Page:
Prior heavy exercise elevates pyruvate dehydrogenase activity and speeds O2uptake kinetics during subsequent moderate-intensity exercise in healthy young adults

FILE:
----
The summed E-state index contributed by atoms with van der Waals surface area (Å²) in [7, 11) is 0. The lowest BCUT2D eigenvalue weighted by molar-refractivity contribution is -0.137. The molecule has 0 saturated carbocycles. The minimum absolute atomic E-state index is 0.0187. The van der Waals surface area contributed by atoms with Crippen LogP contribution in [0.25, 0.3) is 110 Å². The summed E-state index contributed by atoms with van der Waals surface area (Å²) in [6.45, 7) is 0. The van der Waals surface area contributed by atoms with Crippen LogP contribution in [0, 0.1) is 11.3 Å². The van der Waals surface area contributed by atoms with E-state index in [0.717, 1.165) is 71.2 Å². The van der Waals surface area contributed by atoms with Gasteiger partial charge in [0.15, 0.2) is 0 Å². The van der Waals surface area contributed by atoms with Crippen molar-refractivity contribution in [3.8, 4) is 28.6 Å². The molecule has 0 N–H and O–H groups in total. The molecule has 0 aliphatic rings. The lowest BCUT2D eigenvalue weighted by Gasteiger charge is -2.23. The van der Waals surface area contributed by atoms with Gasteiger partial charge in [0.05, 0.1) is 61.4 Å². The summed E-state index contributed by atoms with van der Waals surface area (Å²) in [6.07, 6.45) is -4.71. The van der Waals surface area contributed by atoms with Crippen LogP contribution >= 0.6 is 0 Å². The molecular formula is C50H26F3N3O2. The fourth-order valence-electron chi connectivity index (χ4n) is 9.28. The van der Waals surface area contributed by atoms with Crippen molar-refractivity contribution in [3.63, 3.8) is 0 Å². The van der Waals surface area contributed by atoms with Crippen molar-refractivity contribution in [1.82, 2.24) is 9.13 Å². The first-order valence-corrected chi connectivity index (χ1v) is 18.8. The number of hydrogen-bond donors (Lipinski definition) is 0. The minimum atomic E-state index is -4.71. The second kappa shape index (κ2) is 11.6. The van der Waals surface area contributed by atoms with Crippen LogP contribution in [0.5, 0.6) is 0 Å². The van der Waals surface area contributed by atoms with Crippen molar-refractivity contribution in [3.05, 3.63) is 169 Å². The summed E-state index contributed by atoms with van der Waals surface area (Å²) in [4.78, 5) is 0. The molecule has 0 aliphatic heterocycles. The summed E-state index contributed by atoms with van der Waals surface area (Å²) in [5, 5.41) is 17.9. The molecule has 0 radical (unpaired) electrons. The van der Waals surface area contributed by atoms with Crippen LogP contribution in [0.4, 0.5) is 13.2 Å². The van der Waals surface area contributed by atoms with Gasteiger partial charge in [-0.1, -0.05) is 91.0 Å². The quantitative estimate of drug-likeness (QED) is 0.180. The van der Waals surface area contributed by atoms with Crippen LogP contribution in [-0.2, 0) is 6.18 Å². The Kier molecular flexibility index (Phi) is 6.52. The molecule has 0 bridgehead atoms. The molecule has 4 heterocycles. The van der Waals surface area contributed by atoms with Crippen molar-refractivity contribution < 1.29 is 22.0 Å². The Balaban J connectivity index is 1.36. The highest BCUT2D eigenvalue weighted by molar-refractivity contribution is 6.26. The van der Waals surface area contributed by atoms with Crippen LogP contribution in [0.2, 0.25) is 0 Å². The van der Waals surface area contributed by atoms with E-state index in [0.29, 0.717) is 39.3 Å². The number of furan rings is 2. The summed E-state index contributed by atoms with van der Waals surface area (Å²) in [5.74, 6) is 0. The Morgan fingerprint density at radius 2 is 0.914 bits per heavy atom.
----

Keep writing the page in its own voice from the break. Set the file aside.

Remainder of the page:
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The adaptation of pulmonary oxygen uptake (.VO2) during the transition to moderate-intensity exercise (Mod) is faster following a prior bout of heavy-intensity exercise. In the present study we examined the activation of pyruvate dehydrogenase (PDHa) during Mod both with and without prior heavy-intensity exercise. Subjects (n = 9) performed a Mod(1)-heavy-intensity-Mod(2) exercise protocol preceded by 20 W baseline. Breath-by-breath .VO2 kinetics and near-infrared spectroscopy-derived muscle oxygenation were measured continuously, and muscle biopsy samples were taken at specific times during the transition to Mod. In Mod(1), PDHa increased from baseline (1.08 +/- 0.2 mmol min(-1) (kg wet wt)(-1)) to 30 s (2.05 +/- 0.2 mmol min(-1) (kg wet wt)(-1)), with no additional change at 6 min exercise (2.07 +/- 0.3 mmol min(-1) (kg wet wt)(-1)). In Mod(2), PDHa was already elevated at baseline (1.88 +/- 0.3 mmol min(-1) (kg wet wt)(-1)) and was greater than in Mod(1), and did not change at 30 s (1.96 +/- 0.2 mmol min(-1) (kg wet wt)(-1)) but increased at 6 min exercise (2.70 +/- 0.3 mmol min(-1) (kg wet wt)(-1)). The time constant of .VO2 was lower in Mod(2) (19 +/- 2 s) than Mod(1) (24 +/- 3 s). Phosphocreatine (PCr) breakdown from baseline to 30 s was greater (P < 0.05) in Mod(1) (13.6 +/- 6.7 mmol (kg dry wt)(-1)) than Mod(2) (6.5 +/- 6.2 mmol (kg dry wt)(-1)) but total PCr breakdown was similar between conditions (Mod(1), 14.8 +/- 7.4 mmol (kg dry wt)(-1); Mod(2), 20.1 +/- 8.0 mmol (kg dry wt)(-1)). Both oxyhaemoglobin and total haemoglobin were elevated prior to and throughout Mod(2) compared with Mod(1). In conclusion, the greater PDHa at baseline prior to Mod(2) compared with Mod(1) may have contributed in part to the faster .VO2 kinetics in Mod(2). That oxyhaemoglobin and total haemoglobin were elevated prior to Mod(2) suggests that greater muscle perfusion may also have contributed to the observed faster .VO2 kinetics. These findings are consistent with metabolic inertia, via delayed activation of PDH, in part limiting the adaptation of pulmonary .VO2 and muscle O2 consumption during the normal transition to exercise.
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